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Downsides to using shared texture sampler source?

Just getting around to optimising my materials and wanted to know about the “Sampler Source” property in a texture sample, and can’t find any documentation about it.

I understand this can reduce texture samplers so is good for landscape when you run into the limit easily, but what about just using it in a regular material (where you are not necessarily hitting limits, you just want to reduce samplers to help the GPU)?

How does it work exactly? I’ve seen an Epic staffer on answerhub say “you can visualize it as kind of (sort of) creating a texture atlas in the background”, but is that actually what it’s doing? Does that mean it will create duplicate texture data if you use a “shared” sampler source on the same texture in multiple materials?

I guess what I’d like to know is: is there any good reason NOT to use “shared: wrap” all the time, as long as you don’t need to manipulate UVs on the sample and you’re ok with it using “world” filtering?

(This has implications for master material setup, so would be a good thing to know about from the get-go!)

The only reason we didn’t make Shared: wrap the default was to avoid breaking existing materials. There’s no downside to using shared samplers if the settings match what you want, only upsides. On AMD GPU’s used in the consoles, shared samplers are slightly faster as well.

Excellent, thank you for the quick reply!

I would like to know what exactly is the difference between separate samplers and a shared sampler.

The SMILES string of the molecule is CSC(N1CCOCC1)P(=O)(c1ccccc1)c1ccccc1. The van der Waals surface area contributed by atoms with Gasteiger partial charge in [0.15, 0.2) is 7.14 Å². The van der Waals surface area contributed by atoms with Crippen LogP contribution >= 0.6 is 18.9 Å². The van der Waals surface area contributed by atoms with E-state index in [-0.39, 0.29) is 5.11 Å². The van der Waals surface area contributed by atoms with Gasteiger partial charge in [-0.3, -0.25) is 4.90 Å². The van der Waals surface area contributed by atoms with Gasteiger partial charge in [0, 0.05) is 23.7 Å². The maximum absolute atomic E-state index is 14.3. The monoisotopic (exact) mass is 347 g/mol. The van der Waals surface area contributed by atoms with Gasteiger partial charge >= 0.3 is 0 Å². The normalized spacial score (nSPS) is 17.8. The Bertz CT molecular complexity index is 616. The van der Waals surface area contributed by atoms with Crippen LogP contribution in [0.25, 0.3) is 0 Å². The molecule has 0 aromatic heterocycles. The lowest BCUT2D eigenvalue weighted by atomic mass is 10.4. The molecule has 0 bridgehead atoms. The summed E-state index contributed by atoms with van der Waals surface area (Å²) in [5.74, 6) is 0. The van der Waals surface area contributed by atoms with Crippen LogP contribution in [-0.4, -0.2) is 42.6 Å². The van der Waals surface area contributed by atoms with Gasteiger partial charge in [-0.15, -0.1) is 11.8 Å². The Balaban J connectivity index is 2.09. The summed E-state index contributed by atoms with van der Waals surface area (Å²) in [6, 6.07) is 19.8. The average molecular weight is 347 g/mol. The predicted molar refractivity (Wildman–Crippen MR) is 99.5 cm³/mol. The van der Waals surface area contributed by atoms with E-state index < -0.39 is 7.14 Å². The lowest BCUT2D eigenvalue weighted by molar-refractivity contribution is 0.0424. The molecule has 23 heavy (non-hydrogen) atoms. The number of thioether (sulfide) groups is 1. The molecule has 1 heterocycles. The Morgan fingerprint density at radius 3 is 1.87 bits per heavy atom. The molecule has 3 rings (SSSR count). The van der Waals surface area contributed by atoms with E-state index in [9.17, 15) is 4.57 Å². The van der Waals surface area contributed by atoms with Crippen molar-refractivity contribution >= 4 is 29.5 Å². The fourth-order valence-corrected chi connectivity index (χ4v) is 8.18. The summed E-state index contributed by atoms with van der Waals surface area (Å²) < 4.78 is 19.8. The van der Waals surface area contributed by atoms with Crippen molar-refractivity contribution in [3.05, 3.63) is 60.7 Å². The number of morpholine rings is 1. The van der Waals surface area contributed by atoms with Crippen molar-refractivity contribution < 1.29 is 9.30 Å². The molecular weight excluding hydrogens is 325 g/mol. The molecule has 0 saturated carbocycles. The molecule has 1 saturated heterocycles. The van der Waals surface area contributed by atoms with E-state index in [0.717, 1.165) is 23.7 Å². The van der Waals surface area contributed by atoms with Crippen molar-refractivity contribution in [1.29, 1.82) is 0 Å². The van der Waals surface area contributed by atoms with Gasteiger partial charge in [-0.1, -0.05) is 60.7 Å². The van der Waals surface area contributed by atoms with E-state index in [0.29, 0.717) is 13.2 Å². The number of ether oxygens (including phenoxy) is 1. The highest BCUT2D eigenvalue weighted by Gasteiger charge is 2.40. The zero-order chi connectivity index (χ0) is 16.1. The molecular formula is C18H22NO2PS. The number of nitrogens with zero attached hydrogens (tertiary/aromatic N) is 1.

Like Spoondog, I suspect that a shared sampler creates a texture atlas. Is this true?

When switched to Shared texture filtering switching to bilinear(or trilinear), I found no way to make it Nearest.

But what does that actually mean? I’m still not entirely sure what Shared Wrap is doing to optimize a material.

Quite an old thread - sure, but getting limits with number of samplers as well - and finding these** magic** settings, and these really help getting around the limitation.
But as PercepcualChange asks - what does that mean at all ?
E.g. Shared Wrap and Shared Clamp - what’s the difference here?
Even the marvelous Mathew Wadstein seems to be somewhat ‘unsure’ about that in his excellent tutorials, leaving out the real explanation.
OK, just to be sure anyway: going for setting *Shared: Wrap *now for every texture sampler node in all materials and material functions and not thinking about any implications (like a monkey) - is this the way to go?
What, if setting to Shared Clamp? Maybe I missed important stuff, but I did not find explanations (and did not do any experiments for now, I admit)
I always prefer to understand at least the basics before using some magic features.

A sampler is a GPU resource that stores the settings for a texture sampling (aka: reading) operation. It stores settings like wrap mode (clamp, repeat?) and filter (point, linear?). GPUs have a limited number of samplers that can be loaded at the same time (usually 16, but sometimes less on mobile), but you can re-use the same sampler resource to sample different textures in the same shader, allowing you to access way more different textures on the same shader than 16.

By default, UE4 assigns an unique sampler for each texture used by a material, so you can hit those limits pretty quickly. The “shared” samplers are two convenient samplers with two very common configurations (wrap and clamp, with linear filtering). If you have 30 texture nodes in your material and they all use Shared:Wrap, they are all using the same sampler.

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Hate to bump this ancient thread but does anybody know exactly why Shared: Wrap doesn’t work on ES3.1 or Metal? Is this a limitation of the APIs or is it something that could be implemented in the engine but just hasn’t been high enough priority?

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Did you get any errors? Or your samplers still hit the 16 limitation when you use Shard:Warp?

It’s a 128 limit on shared.